The failure by Brazilian authorities to arrest the criminal masterminds behind the murders of the British journalist Dom Phillips and Indigenous advocate Bruno Pereira poses a grave threat to communities in the remote Amazon region where the pair were killed in early June, according to a prominent rights lawyer.
Eliesio Marubo, who helped coordinate a grassroots search-and-rescue mission in the Javari Valley, where Phillips and Pereira were attacked, is urging the international community to pressure the Brazilian government to find those who ordered the killings while safeguarding the Indigenous communities still under attack by economic interests and criminal gangs operating with impunity in the Amazon.
“In the Javari Valley, we are all Bruno and we are all Dom – we need protection because every day the threats against us are increasing,” Marubo, a lawyer for the Union of Indigenous Peoples of the Javari Valley (Univaja), said in an interview with the Guardian. “The murder of our friends was not an isolated incident. We know there are many interests in the region who had something to gain from their deaths – and the deaths of all environmental and Indigenous rights defenders, including ourselves.”
Marubo, who this week met with US lawmakers and rights organizations in Washington about the lawlessness in the region, added: “The three men arrested were not acting alone. We need a thorough independent investigation without interference from the government.”
Pereira, 41, and Phillips, 57, were ambushed and shot dead on 5 June while traveling by boat on the River Itaquaí in the Javari Valley – an increasingly dangerous part of the Amazon rainforest that is home to one of the largest concentrations of uncontacted Indigenous communities in the world.
Phillips, a regular contributor to the Guardian, was working on a book about sustainable development called How to Save the Amazon, helped by Pereira, a former senior official at Funai, Brazil’s Indigenous protection agency, who had close relationships with local communities.
The threat to the Amazon and its Indigenous communities goes back decades, but violence, drug trafficking, illegal fishing, hunting, mining and logging have proliferated under Brazil’s far-right president, Jair Bolsonaro, who has dismantled safeguarding agencies like Funai while encouraging the extraction of natural resources.
“The problems in our region are not new but the violence has escalated to unprecedented levels because under Bolsonaro, illegal operations have gone unpunished,” Marubo said.
After Phillips and Pereira went missing on 5 June, Marubo helped organise a search team of local Indigenous groups who knew the men and the remote terrain, while the Bolsonaro government dithered and made excuses.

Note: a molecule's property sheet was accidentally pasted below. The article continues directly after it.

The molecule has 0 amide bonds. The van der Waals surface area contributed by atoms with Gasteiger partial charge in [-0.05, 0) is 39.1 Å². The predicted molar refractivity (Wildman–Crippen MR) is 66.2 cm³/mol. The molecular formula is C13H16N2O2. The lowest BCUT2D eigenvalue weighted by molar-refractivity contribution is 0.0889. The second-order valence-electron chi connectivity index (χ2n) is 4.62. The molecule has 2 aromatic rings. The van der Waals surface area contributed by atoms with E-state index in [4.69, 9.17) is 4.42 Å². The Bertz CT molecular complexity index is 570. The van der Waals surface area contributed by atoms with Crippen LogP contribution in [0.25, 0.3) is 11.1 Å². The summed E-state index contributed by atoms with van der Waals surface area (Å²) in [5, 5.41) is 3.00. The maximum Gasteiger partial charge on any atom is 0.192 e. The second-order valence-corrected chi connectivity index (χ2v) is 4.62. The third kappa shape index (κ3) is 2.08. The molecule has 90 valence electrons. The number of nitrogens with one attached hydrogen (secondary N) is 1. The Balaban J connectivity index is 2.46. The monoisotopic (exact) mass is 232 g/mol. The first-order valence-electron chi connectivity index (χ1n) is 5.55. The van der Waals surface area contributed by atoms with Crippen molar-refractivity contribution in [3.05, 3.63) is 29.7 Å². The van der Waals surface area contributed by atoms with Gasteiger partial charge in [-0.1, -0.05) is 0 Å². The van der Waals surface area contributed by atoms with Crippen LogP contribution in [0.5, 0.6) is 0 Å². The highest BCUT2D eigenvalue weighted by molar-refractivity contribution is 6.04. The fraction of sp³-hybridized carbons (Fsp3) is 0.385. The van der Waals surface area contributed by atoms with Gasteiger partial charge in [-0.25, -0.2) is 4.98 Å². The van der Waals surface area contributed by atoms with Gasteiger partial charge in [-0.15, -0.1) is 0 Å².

“These men were not strangers. Bruno was a brother to all Indigenous people in the region and Dom played such an important role in telling our stories and sharing our struggle with the world,” he added. “The authorities did not do due diligence, but we were committed to returning the bodies to their families as a sign of respect.”
Amid intense international pressure and media attention, three men were arrested last month for their purported involvement in the killings, with one confessing to the crime and leading police to the buried bodies, according to authorities. Witnesses have said Pereira had previously been threatened by the suspects, who were allegedly involved in illegal fishing.
Indigenous leaders and security experts say the murders were the latest in a long line of grisly crimes directly linked to organized crime and illicit extractive projects in the area. But Bolsonaro and local investigators have said the killings occurred due to a personal dispute involving Pereira.
National police are reportedly investigating whether the detainees were hired hitmen, but officials have yet to reveal a motive or identify other suspects.
Marubo said: “The federal police have the technical and logistical capabilities – and the constitutional responsibility – to find out who ordered the killings, why and what interests were at stake. We have provided them with all the information we have about drug trafficking and other illicit trades in the region.”
Marubo has stressed the existential threat Indigenous people face under Bolsonaro during his talks with the Inter-American Commission on Human Rights, the Organization of American States’ secretary general, Luis Almagro, and numerous Democratic US lawmakers, including Senators Ed Markey and Jeff Merkley.
“Our right to life is being violated,” Marubo said. “We want the international community to remind the Bolsonaro government of its obligations and responsibilities to respect the rule of law and our right to live.”